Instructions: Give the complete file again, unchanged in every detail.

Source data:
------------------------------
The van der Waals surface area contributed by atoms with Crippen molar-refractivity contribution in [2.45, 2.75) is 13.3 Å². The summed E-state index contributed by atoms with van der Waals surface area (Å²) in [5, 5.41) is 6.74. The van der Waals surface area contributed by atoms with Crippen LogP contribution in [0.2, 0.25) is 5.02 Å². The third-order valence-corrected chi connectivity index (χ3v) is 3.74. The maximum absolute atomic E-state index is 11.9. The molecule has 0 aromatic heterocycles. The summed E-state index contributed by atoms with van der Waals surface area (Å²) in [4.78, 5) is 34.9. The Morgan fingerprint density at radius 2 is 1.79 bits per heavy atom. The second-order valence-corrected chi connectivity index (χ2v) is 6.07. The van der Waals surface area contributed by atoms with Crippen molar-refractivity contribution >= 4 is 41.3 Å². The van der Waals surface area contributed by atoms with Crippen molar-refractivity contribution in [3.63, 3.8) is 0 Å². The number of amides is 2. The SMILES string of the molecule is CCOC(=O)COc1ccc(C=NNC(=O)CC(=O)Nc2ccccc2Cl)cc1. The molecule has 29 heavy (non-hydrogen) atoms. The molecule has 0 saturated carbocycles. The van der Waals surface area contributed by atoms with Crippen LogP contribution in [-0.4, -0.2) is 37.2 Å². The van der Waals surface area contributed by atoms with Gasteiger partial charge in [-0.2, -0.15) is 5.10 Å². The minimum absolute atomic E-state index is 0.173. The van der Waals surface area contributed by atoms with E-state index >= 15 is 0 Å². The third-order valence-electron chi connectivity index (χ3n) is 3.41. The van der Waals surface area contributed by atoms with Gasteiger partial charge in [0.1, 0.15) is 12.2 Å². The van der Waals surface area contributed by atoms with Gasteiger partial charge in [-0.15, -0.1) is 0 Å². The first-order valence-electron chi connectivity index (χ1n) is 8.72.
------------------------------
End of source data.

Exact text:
The van der Waals surface area contributed by atoms with Crippen molar-refractivity contribution in [2.45, 2.75) is 13.3 Å². The summed E-state index contributed by atoms with van der Waals surface area (Å²) in [5, 5.41) is 6.74. The van der Waals surface area contributed by atoms with Crippen LogP contribution in [0.2, 0.25) is 5.02 Å². The third-order valence-corrected chi connectivity index (χ3v) is 3.74. The maximum absolute atomic E-state index is 11.9. The molecule has 0 aromatic heterocycles. The summed E-state index contributed by atoms with van der Waals surface area (Å²) in [4.78, 5) is 34.9. The Morgan fingerprint density at radius 2 is 1.79 bits per heavy atom. The second-order valence-corrected chi connectivity index (χ2v) is 6.07. The van der Waals surface area contributed by atoms with Crippen molar-refractivity contribution >= 4 is 41.3 Å². The van der Waals surface area contributed by atoms with Crippen molar-refractivity contribution in [3.63, 3.8) is 0 Å². The number of amides is 2. The SMILES string of the molecule is CCOC(=O)COc1ccc(C=NNC(=O)CC(=O)Nc2ccccc2Cl)cc1. The molecule has 29 heavy (non-hydrogen) atoms. The molecule has 0 saturated carbocycles. The van der Waals surface area contributed by atoms with Crippen LogP contribution in [-0.4, -0.2) is 37.2 Å². The van der Waals surface area contributed by atoms with Gasteiger partial charge in [-0.2, -0.15) is 5.10 Å². The minimum absolute atomic E-state index is 0.173. The van der Waals surface area contributed by atoms with E-state index >= 15 is 0 Å². The third-order valence-electron chi connectivity index (χ3n) is 3.41. The van der Waals surface area contributed by atoms with Gasteiger partial charge in [0.1, 0.15) is 12.2 Å². The van der Waals surface area contributed by atoms with Gasteiger partial charge in [-0.15, -0.1) is 0 Å². The first-order valence-electron chi connectivity index (χ1n) is 8.72.